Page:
The US military will no longer be able to fire HIV-positive soldiers

Following a landmark court ruling, the United States Armed Forces will no longer be able to fire service members because of their HIV status.

On April 6, Judge Leonie Brinkema of the U.S. District Court for the Eastern District of Virginia ordered the U.S. Air Force to reverse its November 2018 decision to relieve two HIV-positive Airmen from duty. According to a lawsuit filed by advocacy groups Lambda Legal and Modern Military Association of America (MMAA), the anonymous plaintiffs were told they were fired just days before Thanksgiving.

Brinkema’s decision also impacted a second complaint filed on behalf of Sgt. Nicholas Harrison, who was denied a job in the DC National Guard in 2015 because of his HIV status. Officials reportedly informed Harrison that his bid to become an officer of the Judge Advocate General (JAG) was “not in the best interests of the military.”

Although Brinkema’s full decision was temporarily sealed, a written order explained that the decision applied to all HIV-positive service members who were “classified as ineligible for global deployment” despite having an undetectable viral load.

Civil rights groups representing the plaintiffs welcomed the court’s decision last week. Scott Schoettes, attorney and director of the HIV project at Lambda Legal, said in a statement that the verdict is “one of the toughest court decisions in more than two decades for people living with HIV.” Kara Ingelhart, senior counsel at Lambda Legal, added that it would remove barriers to discrimination for “approximately 2,000 service members currently serving while living with HIV”.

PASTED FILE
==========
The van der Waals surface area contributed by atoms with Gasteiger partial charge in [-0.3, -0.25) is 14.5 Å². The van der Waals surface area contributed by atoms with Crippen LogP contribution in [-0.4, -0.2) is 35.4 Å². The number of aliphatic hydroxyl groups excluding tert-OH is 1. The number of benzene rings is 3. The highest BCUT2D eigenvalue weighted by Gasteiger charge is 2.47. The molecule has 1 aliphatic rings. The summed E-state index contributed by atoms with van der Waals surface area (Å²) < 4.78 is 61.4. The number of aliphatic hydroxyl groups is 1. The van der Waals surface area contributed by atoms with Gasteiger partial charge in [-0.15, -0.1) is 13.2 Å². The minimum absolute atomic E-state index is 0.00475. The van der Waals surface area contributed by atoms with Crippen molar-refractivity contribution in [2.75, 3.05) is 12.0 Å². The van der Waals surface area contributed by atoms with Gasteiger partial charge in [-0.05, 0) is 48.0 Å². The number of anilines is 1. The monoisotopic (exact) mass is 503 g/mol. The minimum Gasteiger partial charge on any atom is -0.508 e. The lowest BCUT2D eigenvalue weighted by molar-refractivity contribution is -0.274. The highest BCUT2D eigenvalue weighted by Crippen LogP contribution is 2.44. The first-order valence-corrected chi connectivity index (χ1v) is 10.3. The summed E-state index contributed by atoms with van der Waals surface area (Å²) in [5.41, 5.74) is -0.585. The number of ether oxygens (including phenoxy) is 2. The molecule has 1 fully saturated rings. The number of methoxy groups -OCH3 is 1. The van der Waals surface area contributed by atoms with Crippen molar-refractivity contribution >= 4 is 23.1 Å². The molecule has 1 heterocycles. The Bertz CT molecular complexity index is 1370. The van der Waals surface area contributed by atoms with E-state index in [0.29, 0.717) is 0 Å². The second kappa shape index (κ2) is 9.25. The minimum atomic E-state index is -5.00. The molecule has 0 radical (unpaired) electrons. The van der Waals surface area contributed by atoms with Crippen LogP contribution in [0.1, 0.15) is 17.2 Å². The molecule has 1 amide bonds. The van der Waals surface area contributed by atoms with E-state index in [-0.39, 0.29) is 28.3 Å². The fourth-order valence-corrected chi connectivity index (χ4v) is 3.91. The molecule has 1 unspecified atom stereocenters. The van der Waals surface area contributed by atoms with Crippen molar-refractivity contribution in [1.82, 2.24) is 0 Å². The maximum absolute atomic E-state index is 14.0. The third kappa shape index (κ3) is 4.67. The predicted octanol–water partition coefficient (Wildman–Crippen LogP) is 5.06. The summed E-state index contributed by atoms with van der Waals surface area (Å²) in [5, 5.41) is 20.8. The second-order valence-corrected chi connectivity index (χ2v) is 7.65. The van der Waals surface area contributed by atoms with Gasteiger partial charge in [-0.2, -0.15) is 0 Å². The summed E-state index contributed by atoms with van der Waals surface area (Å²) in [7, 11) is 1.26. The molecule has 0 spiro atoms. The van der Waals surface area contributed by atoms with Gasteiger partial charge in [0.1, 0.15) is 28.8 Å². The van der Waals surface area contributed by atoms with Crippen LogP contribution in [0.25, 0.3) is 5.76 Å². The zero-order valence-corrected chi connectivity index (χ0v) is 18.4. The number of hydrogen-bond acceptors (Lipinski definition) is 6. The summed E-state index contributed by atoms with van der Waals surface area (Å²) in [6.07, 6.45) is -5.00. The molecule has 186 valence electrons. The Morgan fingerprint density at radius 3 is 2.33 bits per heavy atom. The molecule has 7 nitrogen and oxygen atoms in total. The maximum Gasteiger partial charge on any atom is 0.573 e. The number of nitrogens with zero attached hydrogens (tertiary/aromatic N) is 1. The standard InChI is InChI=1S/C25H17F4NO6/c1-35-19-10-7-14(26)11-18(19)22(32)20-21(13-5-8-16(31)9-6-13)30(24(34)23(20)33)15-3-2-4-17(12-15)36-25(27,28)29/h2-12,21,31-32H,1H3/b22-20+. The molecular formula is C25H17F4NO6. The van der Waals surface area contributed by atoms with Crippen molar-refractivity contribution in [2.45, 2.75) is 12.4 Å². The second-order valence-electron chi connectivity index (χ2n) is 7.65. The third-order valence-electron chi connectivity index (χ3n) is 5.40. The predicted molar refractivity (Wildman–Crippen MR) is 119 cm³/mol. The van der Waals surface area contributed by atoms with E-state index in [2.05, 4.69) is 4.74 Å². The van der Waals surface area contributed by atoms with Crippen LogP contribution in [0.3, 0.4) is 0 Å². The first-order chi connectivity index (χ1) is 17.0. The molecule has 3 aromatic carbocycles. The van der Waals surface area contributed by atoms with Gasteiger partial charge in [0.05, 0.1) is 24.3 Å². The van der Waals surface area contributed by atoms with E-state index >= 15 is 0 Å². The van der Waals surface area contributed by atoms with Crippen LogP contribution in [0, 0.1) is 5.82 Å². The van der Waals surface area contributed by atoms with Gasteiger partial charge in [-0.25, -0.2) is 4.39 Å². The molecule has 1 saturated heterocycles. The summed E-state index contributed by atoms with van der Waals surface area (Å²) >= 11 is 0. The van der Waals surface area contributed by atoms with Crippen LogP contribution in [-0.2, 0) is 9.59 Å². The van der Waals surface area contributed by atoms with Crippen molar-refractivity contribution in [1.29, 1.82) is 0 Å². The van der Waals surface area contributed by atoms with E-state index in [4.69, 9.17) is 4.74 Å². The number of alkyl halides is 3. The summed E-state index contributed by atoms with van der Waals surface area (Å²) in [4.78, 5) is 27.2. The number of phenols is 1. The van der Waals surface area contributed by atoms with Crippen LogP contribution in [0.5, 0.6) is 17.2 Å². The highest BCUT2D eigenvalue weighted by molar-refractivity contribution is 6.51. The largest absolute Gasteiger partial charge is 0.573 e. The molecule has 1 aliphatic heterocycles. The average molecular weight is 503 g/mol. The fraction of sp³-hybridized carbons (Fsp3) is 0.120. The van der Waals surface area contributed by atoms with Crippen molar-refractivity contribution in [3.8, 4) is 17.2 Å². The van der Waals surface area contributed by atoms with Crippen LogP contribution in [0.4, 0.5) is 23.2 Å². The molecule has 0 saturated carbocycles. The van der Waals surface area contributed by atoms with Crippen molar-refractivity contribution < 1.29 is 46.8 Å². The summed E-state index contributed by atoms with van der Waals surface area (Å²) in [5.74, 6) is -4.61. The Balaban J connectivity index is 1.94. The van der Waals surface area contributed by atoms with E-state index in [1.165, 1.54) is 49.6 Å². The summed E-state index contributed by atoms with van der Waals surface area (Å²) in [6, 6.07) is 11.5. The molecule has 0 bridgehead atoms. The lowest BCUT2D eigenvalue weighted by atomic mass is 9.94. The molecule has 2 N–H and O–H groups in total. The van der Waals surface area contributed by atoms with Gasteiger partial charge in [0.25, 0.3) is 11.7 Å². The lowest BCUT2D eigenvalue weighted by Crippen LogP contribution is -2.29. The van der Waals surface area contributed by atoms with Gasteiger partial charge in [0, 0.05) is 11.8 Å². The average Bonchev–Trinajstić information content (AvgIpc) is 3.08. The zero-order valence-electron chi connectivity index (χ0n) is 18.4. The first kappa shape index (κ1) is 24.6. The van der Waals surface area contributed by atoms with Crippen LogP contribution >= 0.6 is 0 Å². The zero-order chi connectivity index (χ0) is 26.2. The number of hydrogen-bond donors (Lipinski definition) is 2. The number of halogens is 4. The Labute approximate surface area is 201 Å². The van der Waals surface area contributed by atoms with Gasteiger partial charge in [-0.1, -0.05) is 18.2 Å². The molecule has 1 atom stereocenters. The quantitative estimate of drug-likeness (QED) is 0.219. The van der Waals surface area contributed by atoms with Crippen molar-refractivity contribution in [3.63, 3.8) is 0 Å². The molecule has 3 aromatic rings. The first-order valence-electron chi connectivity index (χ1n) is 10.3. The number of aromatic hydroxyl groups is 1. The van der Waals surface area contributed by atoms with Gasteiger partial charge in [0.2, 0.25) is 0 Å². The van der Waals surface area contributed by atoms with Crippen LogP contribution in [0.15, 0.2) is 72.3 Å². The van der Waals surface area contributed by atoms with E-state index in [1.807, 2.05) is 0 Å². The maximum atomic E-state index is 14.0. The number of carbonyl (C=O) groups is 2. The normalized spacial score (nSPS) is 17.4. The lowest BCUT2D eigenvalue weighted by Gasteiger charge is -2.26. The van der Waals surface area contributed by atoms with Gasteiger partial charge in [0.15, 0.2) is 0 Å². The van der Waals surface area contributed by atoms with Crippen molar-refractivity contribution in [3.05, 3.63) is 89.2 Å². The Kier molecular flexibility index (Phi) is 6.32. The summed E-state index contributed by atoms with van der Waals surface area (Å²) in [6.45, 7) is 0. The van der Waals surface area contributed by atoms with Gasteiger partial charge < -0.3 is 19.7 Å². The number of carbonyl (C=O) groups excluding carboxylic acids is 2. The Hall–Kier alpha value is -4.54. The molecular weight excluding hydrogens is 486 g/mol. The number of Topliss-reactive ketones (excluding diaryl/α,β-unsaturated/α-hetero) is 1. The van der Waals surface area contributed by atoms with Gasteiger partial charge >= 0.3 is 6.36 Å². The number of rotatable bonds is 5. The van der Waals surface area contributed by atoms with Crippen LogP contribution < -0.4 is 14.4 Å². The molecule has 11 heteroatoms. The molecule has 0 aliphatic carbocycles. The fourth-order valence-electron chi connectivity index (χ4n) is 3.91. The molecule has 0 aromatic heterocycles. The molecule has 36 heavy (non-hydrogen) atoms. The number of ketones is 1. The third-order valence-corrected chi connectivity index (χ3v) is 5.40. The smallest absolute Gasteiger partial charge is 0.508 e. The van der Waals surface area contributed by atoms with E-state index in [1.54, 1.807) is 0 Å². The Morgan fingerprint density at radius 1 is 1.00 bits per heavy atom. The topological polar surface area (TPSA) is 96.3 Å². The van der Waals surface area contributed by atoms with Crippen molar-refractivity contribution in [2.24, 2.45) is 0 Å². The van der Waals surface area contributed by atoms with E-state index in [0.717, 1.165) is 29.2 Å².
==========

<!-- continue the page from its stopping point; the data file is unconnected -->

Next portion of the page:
“Until these lawsuits, the Department of Defense was the only entity in the United States that was still legally permitted to discriminate against people living with HIV despite the existence of the Americans with Disabilities Act and the Rehabilitation Act” , Ingelhart said in a press release.

In 2018, the military introduced a ‘Deploy or Move Out’ policy which critics say could lead to the mass deportation of HIV-positive service members. The Trump-era rule stated that troops who could not be deployed for 12 consecutive months lost their status as serving members of the US armed forces. The military does not allow people living with HIV to be deployed to war zones.

The court order won’t change the military’s policies on deployment, but advocates say it will help address the decades of stigma that HIV-positive service members have been subjected to. At the height of the AIDS crisis, soldiers diagnosed with HIV were moved to barracks known as the ‘HIV hotel’ and ‘leper colony’, according to a 1989 newspaper article. Los Angeles Times.

Despite rapid advances in testing and treatment over the past three decades, people living with HIV are not allowed to enlist in the US military. Only those who are diagnosed with HIV after joining the armed forces are allowed to serve in the army, navy, air force, coast guard or marine corps.

The military has also been criticized for the strict regulations it subjects HIV-positive service members to in its ranks. Like rolling stone reported in 2017, soldiers living with HIV are told not to share toothbrushes and razors with colleagues and are required to sign a “prescription for safe sex” after their diagnosis. The order tells service members to use contraception to prevent transmission of HIV to sexual partners, as well as pregnancy.

In light of the ruling, LGBTQ2S+ advocates have called on the US military to continue lifting regulations that make life harder for service members with HIV. Schoettes called the Pentagon’s HIV policies “outdated” and “arbitrary” and said that “properly managed HIV is a chronic disease that has little or no effect on overall health or daily activities. of somebody “.

As part of his LGBTQ2S+ Rights Platform During the 2020 presidential campaign, US President Joe Biden called for “reversing Department of Defense policies that perpetuate stigma and discrimination against people living with HIV”. It is not known whether he followed through on this commitment.

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